ATLANTA (AP) — Many more people found jobs in Georgia in October as the state's unemployment rate decreased sharply.
The state's jobless rate fell to 4.5% in October from 6.3% in September, according to figures released Thursday by the state Department of Labor.
Nearly 225,000 more people reported having jobs, as nearly 150,000 more people flooded into the labor force. The number of unemployed Georgians fell to 231,000 in October from almost 314,000 in September.
The strength reversed a weak showing in September that had raised questions about Georgia's recovery from the economic fallout of the COVID-19 pandemic, which in April had pushed the state's jobless rate to a record 12.6%. It was 3.1% in February before layoffs began.
The nationwide unemployment rate in October was 6.9%, down from 7.9% in September.
A separate survey of employer payrolls — the top indicator for economists — also had good news, although not as jaw-dropping as the unemployment rate improvement. Georgia businesses hired an additional 25,000 people in October, boosting business employment to about 4.49 million people. Employer payrolls have recovered much of what they lost earlier this year, but remain about 160,000 jobs below the all-time record hit in February.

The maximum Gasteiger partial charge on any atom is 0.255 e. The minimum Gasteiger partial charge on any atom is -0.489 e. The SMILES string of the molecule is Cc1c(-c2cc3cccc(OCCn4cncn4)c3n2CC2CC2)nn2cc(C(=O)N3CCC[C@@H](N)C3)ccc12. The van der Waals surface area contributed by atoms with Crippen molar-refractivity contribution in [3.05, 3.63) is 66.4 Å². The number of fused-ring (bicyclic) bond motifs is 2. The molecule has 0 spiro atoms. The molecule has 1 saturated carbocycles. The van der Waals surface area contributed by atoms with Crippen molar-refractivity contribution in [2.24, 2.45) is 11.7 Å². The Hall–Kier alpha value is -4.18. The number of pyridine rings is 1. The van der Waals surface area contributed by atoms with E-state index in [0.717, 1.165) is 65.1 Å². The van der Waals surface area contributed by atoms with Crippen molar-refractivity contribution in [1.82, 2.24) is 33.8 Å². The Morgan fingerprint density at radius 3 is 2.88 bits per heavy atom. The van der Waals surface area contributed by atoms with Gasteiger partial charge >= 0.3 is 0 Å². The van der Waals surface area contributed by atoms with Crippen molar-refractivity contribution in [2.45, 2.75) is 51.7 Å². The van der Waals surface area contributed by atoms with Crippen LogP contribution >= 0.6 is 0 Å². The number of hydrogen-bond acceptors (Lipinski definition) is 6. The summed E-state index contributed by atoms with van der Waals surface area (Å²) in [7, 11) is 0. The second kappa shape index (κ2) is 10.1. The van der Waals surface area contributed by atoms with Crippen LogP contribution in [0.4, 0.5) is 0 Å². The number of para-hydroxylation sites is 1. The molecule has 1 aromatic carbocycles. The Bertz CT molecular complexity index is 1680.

“The fact that we have so quickly reduced our unemployment rate to almost pre-pandemic levels demonstrates how strong our economy was prior to the crisis and how we are successfully recovering economically,” Labor Commissioner Mark Butler, an elected Republican, said in a statement.
Last week, 19,000 Georgians filed new unemployment claims, down from 24,000 the week before. After pausing, jobless claims are again declining, but more than 250,000 people are collecting state unemployment checks. Another 250,000 are collecting special federal unemployment assistance. The federal money covers people who aren’t eligible for regular state benefits, such as the self-employed, independent contractors, gig workers, or employees of churches and nonprofits.
Georgia collects unemployment taxes from businesses to fund its state benefits, but that piggy bank, which stood above $2.5 billion in March, has run dry. Georgia has already borrowed nearly $775 million from the U.S. Treasury to keep paying state benefits. Gov. Brian Kemp is bailing out the fund using up to $1.5 billion in federal COVID-19 aid.